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How to work with global online doctor networks

Most senior pharma executives recognise that pharma lags behind many other industries in using digital tactics for effective sales and marketing. In fact, statistics show that, globally, the pharma industry spends only 15.3 per cent of its marketing budgets on digital (Across Health 2013), and most of this continues to be devoted to websites. 

But how does pharma’s digital reticence correlate with doctors’ growing reliance on the Internet for their daily work? And what insights can independent online professional networks, which are used by more than three million doctors worldwide, provide on the way in which doctors prefer to engage with pharma?

This supplement is sponsored by Networks in Health, the unique global alliance of trusted online physician communities with more than two million physician members worldwide (and 760,000 in Europe). In it, our partners in Germany, Russia, Latin America, Canada and the UK share their expertise on a variety of digital engagement topics and provide insights into levels of digital activity in their respective countries.

We start with an overview of independent online networks and then cover a number of key themes: including trust; identifying disease area knowledge; the value of independent education; how digital tactics can be used to support a reduced sales force; and measurement and ROI. 

Beverly Stainsby, of Networks in Health, explains how pharma needs first to listen to doctors and then act on their feedback in order to win their trust and deepen engagement. This is followed by an article from Simon Grime, also of Networks in Health, who explains how sharing relevant and timely information builds trust, and encourages doctors to be more receptive to information about pharmaceutical products.

Oxana Kolosova, of, looks at the specific types of data that doctors need in Russia and Daniel Sanmarco, of Medcenter, explains how pharma can capitalise on knowledge gaps in Latin America, where a lack of specialists outside cities means a lot of illnesses are not diagnosed or treated.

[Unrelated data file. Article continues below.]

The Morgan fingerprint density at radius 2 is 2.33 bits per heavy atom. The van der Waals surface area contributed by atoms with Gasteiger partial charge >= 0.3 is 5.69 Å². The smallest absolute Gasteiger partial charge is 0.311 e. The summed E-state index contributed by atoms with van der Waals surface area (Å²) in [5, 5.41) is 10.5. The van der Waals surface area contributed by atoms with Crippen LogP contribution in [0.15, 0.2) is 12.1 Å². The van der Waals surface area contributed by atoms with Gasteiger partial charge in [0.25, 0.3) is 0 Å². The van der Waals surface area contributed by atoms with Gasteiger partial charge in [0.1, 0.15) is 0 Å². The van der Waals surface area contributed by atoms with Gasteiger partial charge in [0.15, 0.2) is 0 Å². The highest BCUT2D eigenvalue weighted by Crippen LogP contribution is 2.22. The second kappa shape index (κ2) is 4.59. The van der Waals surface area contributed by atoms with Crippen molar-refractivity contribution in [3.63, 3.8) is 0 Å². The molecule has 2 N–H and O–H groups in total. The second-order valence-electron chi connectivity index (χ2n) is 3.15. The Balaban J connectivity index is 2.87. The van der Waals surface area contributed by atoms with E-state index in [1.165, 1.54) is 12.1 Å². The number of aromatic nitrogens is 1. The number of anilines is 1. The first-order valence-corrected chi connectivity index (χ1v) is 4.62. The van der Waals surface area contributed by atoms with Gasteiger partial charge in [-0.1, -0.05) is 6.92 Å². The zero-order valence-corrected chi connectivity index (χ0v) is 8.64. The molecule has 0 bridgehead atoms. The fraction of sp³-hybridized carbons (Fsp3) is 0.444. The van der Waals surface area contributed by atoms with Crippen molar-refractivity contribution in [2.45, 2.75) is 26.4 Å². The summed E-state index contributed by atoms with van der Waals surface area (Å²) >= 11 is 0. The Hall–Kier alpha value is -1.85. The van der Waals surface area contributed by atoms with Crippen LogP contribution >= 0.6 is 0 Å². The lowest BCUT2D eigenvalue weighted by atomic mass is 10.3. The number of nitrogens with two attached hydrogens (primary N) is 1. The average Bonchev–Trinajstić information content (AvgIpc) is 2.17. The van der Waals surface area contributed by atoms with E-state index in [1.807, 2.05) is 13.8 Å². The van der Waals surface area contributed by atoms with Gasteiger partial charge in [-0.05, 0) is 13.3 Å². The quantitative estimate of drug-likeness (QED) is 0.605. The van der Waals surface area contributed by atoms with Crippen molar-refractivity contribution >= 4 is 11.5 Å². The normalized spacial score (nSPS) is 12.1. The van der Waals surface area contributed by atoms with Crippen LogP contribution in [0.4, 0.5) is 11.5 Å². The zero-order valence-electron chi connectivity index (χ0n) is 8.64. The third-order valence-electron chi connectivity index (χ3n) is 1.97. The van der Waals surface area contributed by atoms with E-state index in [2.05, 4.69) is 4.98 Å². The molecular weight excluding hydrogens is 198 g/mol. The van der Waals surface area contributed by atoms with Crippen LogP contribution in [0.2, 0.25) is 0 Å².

The value of investing in independent education is assessed by David Schmeler, of mdBriefcase in Canada, who explains why many doctors want impartial, third party resources; while Mariel Aristu, of Medcenter, writes on the way in which digital channels can transform pharma/doctor relationships in Latin America’s vast territories, where it is impossible to deploy sales teams outside the big cities. 

In the final section, Felix Rademacher, of coliquio in Germany, answers the question on all pharma marketers’ lips - how can independent online communities help them to measure success and deliver ROI? And we round off with a case study on how this approach can impact on, and complement, sales force activity.

View: How to work with global online doctor networks

I hope this supplement provides useful insights into the way in which doctors are interacting with independent online resources in key countries across the globe and the opportunities that exist for pharma to deepen engagement and deliver real ROI. The team at Networks in Health welcome your feedback, so please do join in the discussion @netwrksinhealth.

Dr Tim Ringrose is CEO of Networks in Health, the unique global alliance of trusted online physician communities. To learn more email: or visit:

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